Friday, July 18, 2014

Chicago Rivet and Machine Co. (CVR)

About the Company

Chicago Rivet and Machine Co. (CVR) operates in two segments of the fastener industry: fasteners and assembly equipment. The fastener segment manufactures and sells rivets, cold-formed fasteners and parts. The assembly equipment segment is mainly for the manufacture of automatic rivet setting machines. The main market for CVR’s products is the North American automotive industry.


Financial Analysis
Chicago Rivet and Machine Co. (CVR)
20092010201120122013TTMIndustry Avg
Profitability Ratio's
ROE (%)-5.822.855.777.7410.3610.779.94
ROA (%)-5.232.565.176.889.179.246.81
ROIC (%)-5.822.855.777.7410.3610.36
Profit Margin (%)-
Gross Margin (%)12.5319.7521.5122.3623.8823.9839.05
Price to Earnings027.913.210.812.913.425.65
Leverage and Liquidity RatiosLatest Q
Assets to equity (x)
Debt to Assets (%)8.30%8.30%12.00%11.54%10.71%14.82%
Debt to Equity (%)9.52%9.52%13.64%13.04%12.00%17.40%200.60%
Times Interest earned (x)nanananana
Times Burden Coverednanananana
Current Ratio9.1410.438.719.117.995.725.69
Acid Test6.257.175.646.165.483.94.94
Turnover Control RatiosTTM
Asset turnover0.871.211.271.351.371.350.61
Fixed Asset Turnover2.643.734.
Inventory turnover4.255.685.15.245.765.533.55

CVR’s ROE has been steadily increasing over the past 5 years and is currently above the industry average. A reason for the increasing ROE has been an increasing profit margin and increasing ROA over the past 5 years. The profit margin is still far below the industry average this is due to a higher cost of goods sold which is reflected in the gross margin. Despite being below industry averages CVR is improving margins and a higher return on assets gives it a slightly higher ROE than the industry average.

Another determinant of financial strength can be seen in CVR’s turnover control ratios. Asset turnover (sales generated by each dollar of assets) has increased by 0.48 over 5 years, so they are earning 48 cents more on each dollar of assets than they were 5 years ago, this is also much greater than the industry average of 0.61. An increasing asset turnover is also a factor in an increasing ROE.

While looking into CVR’s leverage into liquidity ratios it can be seen that assets to equity has decreased over the past 5 years following the same trend as the current ratio and the acid test (quick ratio). This is due to an increase in accounts payable over the past five years, while debt to assets and debt to equity levels are rising and the firm is becoming more leveraged this is not a cause for concern because this is not due to increased debt financing. Another cause for the decreasing current and quick ratio is a decreasing cash account; this is due to a large increase in investments in plant property and equipment, largely due to investing in new cold heading and screw machine equipment. Since CVR has become much more profitable after the end of the recession they have been making large investments into expanding their operations, which have provided additional capacity and production capabilities which could in turn increase future revenues.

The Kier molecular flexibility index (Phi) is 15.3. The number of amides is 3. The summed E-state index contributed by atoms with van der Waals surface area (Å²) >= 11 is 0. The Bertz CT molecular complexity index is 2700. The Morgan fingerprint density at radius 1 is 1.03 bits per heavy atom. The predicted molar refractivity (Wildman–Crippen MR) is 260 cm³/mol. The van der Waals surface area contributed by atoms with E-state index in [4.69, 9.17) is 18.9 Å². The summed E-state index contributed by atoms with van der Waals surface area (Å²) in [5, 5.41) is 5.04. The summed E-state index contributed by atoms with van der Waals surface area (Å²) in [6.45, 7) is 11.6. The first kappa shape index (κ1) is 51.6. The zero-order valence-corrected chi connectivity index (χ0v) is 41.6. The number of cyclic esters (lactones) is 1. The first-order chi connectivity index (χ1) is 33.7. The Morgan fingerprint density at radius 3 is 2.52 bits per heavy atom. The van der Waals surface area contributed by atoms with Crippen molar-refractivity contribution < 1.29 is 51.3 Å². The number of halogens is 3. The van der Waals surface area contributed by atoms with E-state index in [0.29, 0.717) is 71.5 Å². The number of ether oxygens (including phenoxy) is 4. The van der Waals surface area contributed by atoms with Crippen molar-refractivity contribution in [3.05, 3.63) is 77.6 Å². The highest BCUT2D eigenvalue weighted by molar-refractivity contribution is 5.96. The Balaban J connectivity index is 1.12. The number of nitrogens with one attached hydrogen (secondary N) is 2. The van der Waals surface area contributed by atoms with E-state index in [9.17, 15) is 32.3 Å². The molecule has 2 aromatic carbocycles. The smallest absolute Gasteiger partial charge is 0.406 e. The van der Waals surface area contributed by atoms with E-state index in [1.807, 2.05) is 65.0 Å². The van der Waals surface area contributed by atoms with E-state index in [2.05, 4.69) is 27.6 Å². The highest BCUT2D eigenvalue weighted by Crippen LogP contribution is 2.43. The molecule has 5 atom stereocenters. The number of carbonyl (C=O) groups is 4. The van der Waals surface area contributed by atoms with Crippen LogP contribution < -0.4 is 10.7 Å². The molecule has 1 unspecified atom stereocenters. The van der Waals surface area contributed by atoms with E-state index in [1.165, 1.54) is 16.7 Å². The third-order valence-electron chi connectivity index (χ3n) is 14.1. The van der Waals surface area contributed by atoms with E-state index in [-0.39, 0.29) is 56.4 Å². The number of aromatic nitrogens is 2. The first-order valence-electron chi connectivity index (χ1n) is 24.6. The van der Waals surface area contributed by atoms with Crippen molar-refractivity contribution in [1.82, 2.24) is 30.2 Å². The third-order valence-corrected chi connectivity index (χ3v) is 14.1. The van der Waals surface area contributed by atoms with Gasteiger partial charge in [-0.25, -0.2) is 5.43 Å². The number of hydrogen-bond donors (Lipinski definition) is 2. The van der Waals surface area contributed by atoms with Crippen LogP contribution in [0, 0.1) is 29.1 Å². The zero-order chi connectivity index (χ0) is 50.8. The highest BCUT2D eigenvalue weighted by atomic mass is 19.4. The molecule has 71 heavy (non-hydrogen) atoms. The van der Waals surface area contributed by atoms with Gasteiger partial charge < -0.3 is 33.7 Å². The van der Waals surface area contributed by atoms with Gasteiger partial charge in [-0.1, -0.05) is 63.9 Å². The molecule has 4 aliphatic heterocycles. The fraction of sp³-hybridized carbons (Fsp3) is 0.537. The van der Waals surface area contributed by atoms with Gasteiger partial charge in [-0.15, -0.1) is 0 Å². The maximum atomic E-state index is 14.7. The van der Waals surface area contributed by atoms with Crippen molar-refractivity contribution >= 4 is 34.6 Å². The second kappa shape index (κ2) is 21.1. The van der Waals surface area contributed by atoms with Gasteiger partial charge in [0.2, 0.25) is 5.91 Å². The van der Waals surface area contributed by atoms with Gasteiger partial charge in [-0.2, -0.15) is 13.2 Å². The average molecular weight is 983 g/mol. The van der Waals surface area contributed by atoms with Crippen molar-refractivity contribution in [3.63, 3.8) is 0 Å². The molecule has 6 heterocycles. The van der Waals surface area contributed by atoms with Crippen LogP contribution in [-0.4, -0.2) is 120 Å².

CVR is in a very strong financial position and has been taking advantage of its lack of debt obligations and high cash reserves by increasing investments in equipment to provide future increases in revenues.

(Data from:


Growth Outlook

CVR’s growth depends on the strength of the domestic automotive industry which is forecasted to improve to its highest level since 2007. CVR’s management discusses the fact that pent-up demand, low interest rates, and an improving housing market are all factors that support this view. However due to recent news by the Federal Reserve which could increase interest rates as early as October would have a negative impact on the auto market and by extension CVR. Despite the future increases in interest rates a brighter economic outlook and low historical interest rates have continued to push up auto sales which rose 1.2% in June and achieving its highest selling rate since July 2006. Continued increases in sales of autos will have a beneficial impact on CVR’s revenues, however the long term sustainability of the domestic auto market is in question if interest rates increase in tandem with a decreasing unemployment rate.

Investment Return

For a very rough analysis of investment return I performed both a single factor and two-factor CAPM analysis. For the single factor I used the historical S&P 500 return of 11%, I used the risk free rate as the current rate on 10-year treasury notes (2.58%) and CVR’s beta in relation to the S&P 500 (0.49). Running this through the single factor CAPM analysis I got an expected return of 6.71%

The two factor CAPM was more complicated and is subject to much more debate as the techniques used reflect the global auto industry not the domestic auto industry. The domestic auto industry is the one that affects CVR directly because they sell to domestic manufacturer. The first half of the equation is identical to the single factor CAPM analysis, the second half involved getting CVR’s beta in relation to the auto industry by use of the historical adjusted closing prices of CARZ ETF (Note: CARZ is a global auto ETF, which is one reason why this expected return is not accurate, I performed the analysis mainly for practice).  From this calculation I got an expected return of 8.27%. Again this two-factor model was used in relation to the global auto industry which differs from the domestic auto industry and both CAPM models provided are used only to provide a very rough idea of investment return.